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Food Additives, Facts About Wheat, Glowing Food Dye, and More in the Food Science News Source

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Medicine

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Heart Disease, Women and Heart Attacks , Women And Heart Disease, stress and heart attack, stress and heart disease, Mindfulness

CRF's Next Mini-Med School for Women Will Focus on Stress and Heart Disease

CRF’s next Mini-Med School for Women will cover the role stress plays in heart disease, and ways to manage stress for optimal health. The seminar is part of the CRF Women’s Heart Health Initiative which aims to reduce gender disparity in cardiovascular care through research and education. These Mini-Med School seminars feature leading experts who give New York area women the tools to take better care of themselves and their loved ones.

Medicine

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Flu Vaccines, Medical Curriculum Tailored to Native Americans, Tackling Heart Disease, and More in the Healthcare News Source

The latest research, features and announcements in healthcare in the Healthcare News Source

Medicine

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Northwestern University, Heart, Heart Health

Northwestern Student Designs Heart Health Workshop for College-Aged Women

A Northwestern University undergraduate student has developed a workshop to show young women why heart disease isn’t only a problem for older men. The free workshop will take place at 2 p.m. Saturday, Feb. 25, in the Wildcat Room (room 101) in Norris University Center, 1999 Campus Drive in Evanston. It is open to the public.

Medicine

Science

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Aronowski Receives Prestigious International Stroke Science Award in Research

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The 2017 Thomas Willis Award for significant translational contributions to clinical stroke research from the American Heart Association has been awarded to Jaroslaw Aronowski, Ph.D., professor, vice-chair and the Roy M. and Phyllis Gough Huffington Chair in Neurology at McGovern Medical School at The University of Texas Health Science Center at Houston (UTHealth).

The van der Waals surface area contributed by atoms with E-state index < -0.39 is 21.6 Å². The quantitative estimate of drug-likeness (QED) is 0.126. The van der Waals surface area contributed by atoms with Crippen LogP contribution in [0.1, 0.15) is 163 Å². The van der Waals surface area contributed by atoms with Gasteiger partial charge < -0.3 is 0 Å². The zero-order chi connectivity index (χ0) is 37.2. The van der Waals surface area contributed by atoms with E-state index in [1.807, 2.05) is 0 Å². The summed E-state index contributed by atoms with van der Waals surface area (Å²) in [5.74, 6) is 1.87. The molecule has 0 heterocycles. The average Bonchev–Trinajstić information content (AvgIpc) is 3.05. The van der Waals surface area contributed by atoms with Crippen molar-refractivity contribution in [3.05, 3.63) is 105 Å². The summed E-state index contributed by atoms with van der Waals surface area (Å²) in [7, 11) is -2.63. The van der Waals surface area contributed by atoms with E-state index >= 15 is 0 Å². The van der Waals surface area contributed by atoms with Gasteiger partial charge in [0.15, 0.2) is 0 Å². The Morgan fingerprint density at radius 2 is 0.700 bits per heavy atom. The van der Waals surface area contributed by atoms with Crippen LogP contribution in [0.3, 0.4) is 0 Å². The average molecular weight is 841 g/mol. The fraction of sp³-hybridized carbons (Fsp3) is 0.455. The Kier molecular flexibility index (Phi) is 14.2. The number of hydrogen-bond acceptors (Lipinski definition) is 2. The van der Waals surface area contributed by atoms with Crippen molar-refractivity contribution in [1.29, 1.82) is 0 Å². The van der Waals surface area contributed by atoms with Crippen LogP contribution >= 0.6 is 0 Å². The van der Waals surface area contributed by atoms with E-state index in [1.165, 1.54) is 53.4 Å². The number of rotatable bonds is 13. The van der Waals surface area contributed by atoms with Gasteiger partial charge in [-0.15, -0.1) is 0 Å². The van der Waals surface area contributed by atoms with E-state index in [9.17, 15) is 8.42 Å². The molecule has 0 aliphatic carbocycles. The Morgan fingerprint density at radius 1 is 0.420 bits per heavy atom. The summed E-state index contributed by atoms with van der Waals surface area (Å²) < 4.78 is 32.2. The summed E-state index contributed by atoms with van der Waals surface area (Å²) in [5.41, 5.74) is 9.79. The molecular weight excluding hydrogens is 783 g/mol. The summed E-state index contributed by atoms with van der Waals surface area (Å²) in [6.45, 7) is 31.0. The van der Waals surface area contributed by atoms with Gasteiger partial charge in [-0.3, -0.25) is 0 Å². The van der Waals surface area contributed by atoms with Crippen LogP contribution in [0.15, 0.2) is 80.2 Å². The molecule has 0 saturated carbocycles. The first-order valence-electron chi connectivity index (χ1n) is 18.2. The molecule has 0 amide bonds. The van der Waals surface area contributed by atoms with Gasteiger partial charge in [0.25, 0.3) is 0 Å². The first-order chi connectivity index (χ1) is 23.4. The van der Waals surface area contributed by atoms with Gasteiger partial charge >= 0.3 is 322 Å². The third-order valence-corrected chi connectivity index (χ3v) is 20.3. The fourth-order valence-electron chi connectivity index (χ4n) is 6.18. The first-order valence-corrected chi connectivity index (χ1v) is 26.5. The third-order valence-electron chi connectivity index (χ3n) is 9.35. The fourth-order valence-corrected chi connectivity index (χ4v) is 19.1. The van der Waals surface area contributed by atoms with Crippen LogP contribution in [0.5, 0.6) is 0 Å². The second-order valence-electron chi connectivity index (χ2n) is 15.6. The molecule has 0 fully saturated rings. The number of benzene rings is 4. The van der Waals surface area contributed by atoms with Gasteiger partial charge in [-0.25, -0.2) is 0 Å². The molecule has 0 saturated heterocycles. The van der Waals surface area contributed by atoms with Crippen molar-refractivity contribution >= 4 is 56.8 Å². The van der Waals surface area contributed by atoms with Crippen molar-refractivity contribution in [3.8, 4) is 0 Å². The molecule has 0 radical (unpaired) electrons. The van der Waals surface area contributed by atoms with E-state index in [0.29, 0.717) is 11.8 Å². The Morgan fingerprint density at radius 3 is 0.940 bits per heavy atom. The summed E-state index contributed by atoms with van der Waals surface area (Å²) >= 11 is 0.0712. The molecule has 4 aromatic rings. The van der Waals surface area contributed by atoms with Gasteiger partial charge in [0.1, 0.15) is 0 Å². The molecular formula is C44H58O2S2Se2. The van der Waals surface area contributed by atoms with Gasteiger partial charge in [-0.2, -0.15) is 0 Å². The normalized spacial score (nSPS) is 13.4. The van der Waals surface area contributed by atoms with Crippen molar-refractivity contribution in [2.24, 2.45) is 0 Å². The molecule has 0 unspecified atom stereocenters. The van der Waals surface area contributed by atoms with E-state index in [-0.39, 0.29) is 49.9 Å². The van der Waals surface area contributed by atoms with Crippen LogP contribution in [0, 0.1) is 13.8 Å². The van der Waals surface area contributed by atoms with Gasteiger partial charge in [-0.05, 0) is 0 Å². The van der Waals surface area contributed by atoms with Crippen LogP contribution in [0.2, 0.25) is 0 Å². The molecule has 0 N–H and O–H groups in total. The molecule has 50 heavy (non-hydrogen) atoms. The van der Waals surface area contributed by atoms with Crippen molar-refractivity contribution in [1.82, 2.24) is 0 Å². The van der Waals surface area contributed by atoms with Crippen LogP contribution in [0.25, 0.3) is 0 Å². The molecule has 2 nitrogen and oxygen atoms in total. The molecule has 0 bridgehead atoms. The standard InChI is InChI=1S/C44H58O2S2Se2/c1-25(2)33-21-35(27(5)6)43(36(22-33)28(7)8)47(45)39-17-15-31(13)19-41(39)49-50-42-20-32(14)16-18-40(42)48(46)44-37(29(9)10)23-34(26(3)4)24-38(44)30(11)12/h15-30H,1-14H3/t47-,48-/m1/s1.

Medicine

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Hypertension, High Blood Pressure, Heart Disease, Pregnancy, Children, Psychology, Neuroscience, Brain Science, Neurology

Researchers Reverse High Blood Pressure in Offspring of Hypertensive Rats

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University of Iowa researchers have demonstrated how harmful health complications passed from mother rats to their offspring can be reversed. The tests may point the way toward preventing the transfer of certain health conditions from human mothers to their children.

Medicine

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Heart Valve Disease, Heart Valve Disease Awareness Day, Alliance for Aging Research, The Society of Thoracic Surgeons, #ValveDiseaseDay, National Health Observances Calendar (NHO)

First-Ever Heart Valve Disease Awareness Day Puts Condition in National Spotlight

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The first-ever National Heart Valve Disease Awareness Day is being celebrated throughout the country, as organizations, advocates, and individuals join together to increase recognition about the risks of heart valve disease (HVD) and improve detection and treatment access.

Medicine

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coronary angioplasty, PCI, Health Care Costs

Study Reveals Ways to Improve Outcomes, Reduce Costs for Common Heart Procedure

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Hospitals can improve patient care and reduce costs associated with coronary angioplasty if cardiologists perform more of these procedures through an artery in the wrist and if they take steps to discharge such patients on the same day, according to a new study led by Washington University School of Medicine in St. Louis.